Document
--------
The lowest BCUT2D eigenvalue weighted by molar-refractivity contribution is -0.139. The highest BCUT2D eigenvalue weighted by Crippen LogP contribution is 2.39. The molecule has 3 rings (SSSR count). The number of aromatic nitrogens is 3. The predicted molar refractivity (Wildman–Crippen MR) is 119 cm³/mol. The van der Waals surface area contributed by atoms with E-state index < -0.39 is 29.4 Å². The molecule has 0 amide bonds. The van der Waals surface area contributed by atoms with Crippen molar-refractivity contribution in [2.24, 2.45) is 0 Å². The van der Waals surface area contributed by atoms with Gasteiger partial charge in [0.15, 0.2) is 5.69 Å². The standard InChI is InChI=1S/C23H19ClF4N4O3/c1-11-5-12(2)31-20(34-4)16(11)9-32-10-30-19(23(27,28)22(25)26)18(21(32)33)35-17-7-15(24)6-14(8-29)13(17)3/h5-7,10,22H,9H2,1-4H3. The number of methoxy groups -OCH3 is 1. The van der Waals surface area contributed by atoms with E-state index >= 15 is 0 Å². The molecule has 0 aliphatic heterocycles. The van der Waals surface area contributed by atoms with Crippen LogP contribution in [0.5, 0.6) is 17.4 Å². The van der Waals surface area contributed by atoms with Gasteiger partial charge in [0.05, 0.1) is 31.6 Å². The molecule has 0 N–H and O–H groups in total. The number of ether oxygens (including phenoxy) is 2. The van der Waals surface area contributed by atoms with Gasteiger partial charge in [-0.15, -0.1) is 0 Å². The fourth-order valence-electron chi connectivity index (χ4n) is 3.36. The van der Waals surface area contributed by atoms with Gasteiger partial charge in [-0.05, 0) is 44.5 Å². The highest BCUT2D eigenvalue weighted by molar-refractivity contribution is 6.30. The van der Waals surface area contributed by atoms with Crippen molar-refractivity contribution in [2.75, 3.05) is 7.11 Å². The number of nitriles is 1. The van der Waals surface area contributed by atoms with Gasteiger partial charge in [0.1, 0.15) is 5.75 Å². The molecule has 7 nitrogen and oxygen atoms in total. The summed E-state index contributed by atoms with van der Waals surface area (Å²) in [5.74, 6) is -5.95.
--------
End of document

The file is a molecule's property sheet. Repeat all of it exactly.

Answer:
The lowest BCUT2D eigenvalue weighted by molar-refractivity contribution is -0.139. The highest BCUT2D eigenvalue weighted by Crippen LogP contribution is 2.39. The molecule has 3 rings (SSSR count). The number of aromatic nitrogens is 3. The predicted molar refractivity (Wildman–Crippen MR) is 119 cm³/mol. The van der Waals surface area contributed by atoms with E-state index < -0.39 is 29.4 Å². The molecule has 0 amide bonds. The van der Waals surface area contributed by atoms with Crippen molar-refractivity contribution in [2.24, 2.45) is 0 Å². The van der Waals surface area contributed by atoms with Gasteiger partial charge in [0.15, 0.2) is 5.69 Å². The standard InChI is InChI=1S/C23H19ClF4N4O3/c1-11-5-12(2)31-20(34-4)16(11)9-32-10-30-19(23(27,28)22(25)26)18(21(32)33)35-17-7-15(24)6-14(8-29)13(17)3/h5-7,10,22H,9H2,1-4H3. The number of methoxy groups -OCH3 is 1. The van der Waals surface area contributed by atoms with E-state index >= 15 is 0 Å². The molecule has 0 aliphatic heterocycles. The van der Waals surface area contributed by atoms with Crippen LogP contribution in [0.5, 0.6) is 17.4 Å². The van der Waals surface area contributed by atoms with Gasteiger partial charge in [0.05, 0.1) is 31.6 Å². The molecule has 0 N–H and O–H groups in total. The number of ether oxygens (including phenoxy) is 2. The van der Waals surface area contributed by atoms with Gasteiger partial charge in [-0.15, -0.1) is 0 Å². The fourth-order valence-electron chi connectivity index (χ4n) is 3.36. The van der Waals surface area contributed by atoms with Gasteiger partial charge in [-0.05, 0) is 44.5 Å². The highest BCUT2D eigenvalue weighted by molar-refractivity contribution is 6.30. The van der Waals surface area contributed by atoms with Crippen molar-refractivity contribution in [2.75, 3.05) is 7.11 Å². The number of nitriles is 1. The van der Waals surface area contributed by atoms with Gasteiger partial charge in [0.1, 0.15) is 5.75 Å². The molecule has 7 nitrogen and oxygen atoms in total. The summed E-state index contributed by atoms with van der Waals surface area (Å²) in [5.74, 6) is -5.95.